President Barack Obama, a Democrat, has requested $3.7 billion in
emergency funds to bolster border security and speed up
But the Republican speaker said Democratic lawmakers' resistance to
changing a 2008 law that combats human trafficking was making
Obama's funding request "much more difficult to deal with" and
darkened the outlook for bipartisan agreement before the start of a
five-week recess on Aug. 1.
While Boehner placed the blame on Democrats, it was not yet clear
whether enough of his own Republicans would be willing to vote for
the extra money.
"I would certainly hope so but I don't have as much optimism as I'd
like to have," Boehner said at a news briefing.
The Obama administration has warned Congress that U.S. Immigration
and Customs Enforcement would run out of money by mid-August and
that U.S. Customs and Border Protection funds would be depleted by
mid-September. The Department of Health and Human Services also was
rapidly running out of money to house the children temporarily while
they await their hearings, officials said.
Many Republicans want to use Obama's emergency funding request to
change the 2008 human trafficking law, which gives some immigrant
children more protections from deportation. They, and Obama, think
that the law might be encouraging Central American children to flock
to the United States illegally.
The law gave added protections for children arriving from countries
that do not border the United States, including those from El
Salvador, Honduras and Guatemala, the three countries where the bulk
of the new arrivals are coming from.
While there was a humanitarian crisis that needed to be dealt with,
Boehner said, "I don't know how Congress can send more money to the
border to begin to mitigate the problem if you don't do something
about the '08 law that is being abused."
Many congressional Democrats oppose changing the law, despite some
Obama administration officials saying they would be open to it.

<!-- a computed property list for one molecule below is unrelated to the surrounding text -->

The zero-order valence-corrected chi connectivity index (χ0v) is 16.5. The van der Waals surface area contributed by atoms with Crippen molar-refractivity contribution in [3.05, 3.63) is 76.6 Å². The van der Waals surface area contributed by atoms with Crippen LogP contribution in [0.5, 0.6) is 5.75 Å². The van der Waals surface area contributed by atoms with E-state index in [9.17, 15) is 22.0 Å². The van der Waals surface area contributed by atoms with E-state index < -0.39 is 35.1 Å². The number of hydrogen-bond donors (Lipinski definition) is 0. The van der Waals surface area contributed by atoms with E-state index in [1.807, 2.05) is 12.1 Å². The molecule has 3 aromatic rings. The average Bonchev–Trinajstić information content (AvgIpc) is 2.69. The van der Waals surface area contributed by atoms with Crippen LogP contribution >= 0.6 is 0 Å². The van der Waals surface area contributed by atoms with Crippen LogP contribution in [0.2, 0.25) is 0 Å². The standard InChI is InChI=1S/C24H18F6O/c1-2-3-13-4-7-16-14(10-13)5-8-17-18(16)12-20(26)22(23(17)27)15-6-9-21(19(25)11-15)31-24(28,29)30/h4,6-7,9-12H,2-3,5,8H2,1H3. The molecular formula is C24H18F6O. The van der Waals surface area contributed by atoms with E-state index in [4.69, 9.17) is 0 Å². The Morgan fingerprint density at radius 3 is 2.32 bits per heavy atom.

House Democratic Leader Nancy Pelosi said on Thursday that she did
not think a change in the 2008 law was needed.
Senate Foreign Relations Committee Chairman Robert Menendez said
Congress should not "rush to change our laws in a way that would
strip these children of their rights to due process."
[to top of second column]
House Republicans said on Tuesday that they were working to pare
Obama's request to fund the most immediate needs.
A leading Senate conservative, Ted Cruz, said on Thursday he would
introduce legislation to prohibit Obama from granting amnesty to
people who are in the country illegally, as he said Obama did in
2012 when he eased deportations of some children brought to the
United States illegally by their parents.
Cruz's bill, unlikely to pass the Democratic-run Senate, reflects
conservative Republican thinking that Obama is to blame for the
influx of child immigrants because he did not enforce deportation
law against those already here..
The Obama administration has been struggling to gain control of the
influx of newcomers, which is overwhelming immigration resources and
leading to scattered protests from people angry at the government
for housing border crossers in their communities.
The issue is resonating with Americans, with polls this week showing
them increasingly concerned about how to deal with the children. A
Pew Research survey on Wednesday showed about half the public
supports a U.S. policy shift to speed up the processing of children,
even if it includes deportation.
(Additional reporting by Richard Cowan, Susan Heavey and Patricia
Zengerle; Editing by Bernard Orr and Jonathan Oatis)
[© 2014 Thomson Reuters. All rights
Copyright 2014 Reuters. All rights reserved. This material may not be published,
broadcast, rewritten or redistributed.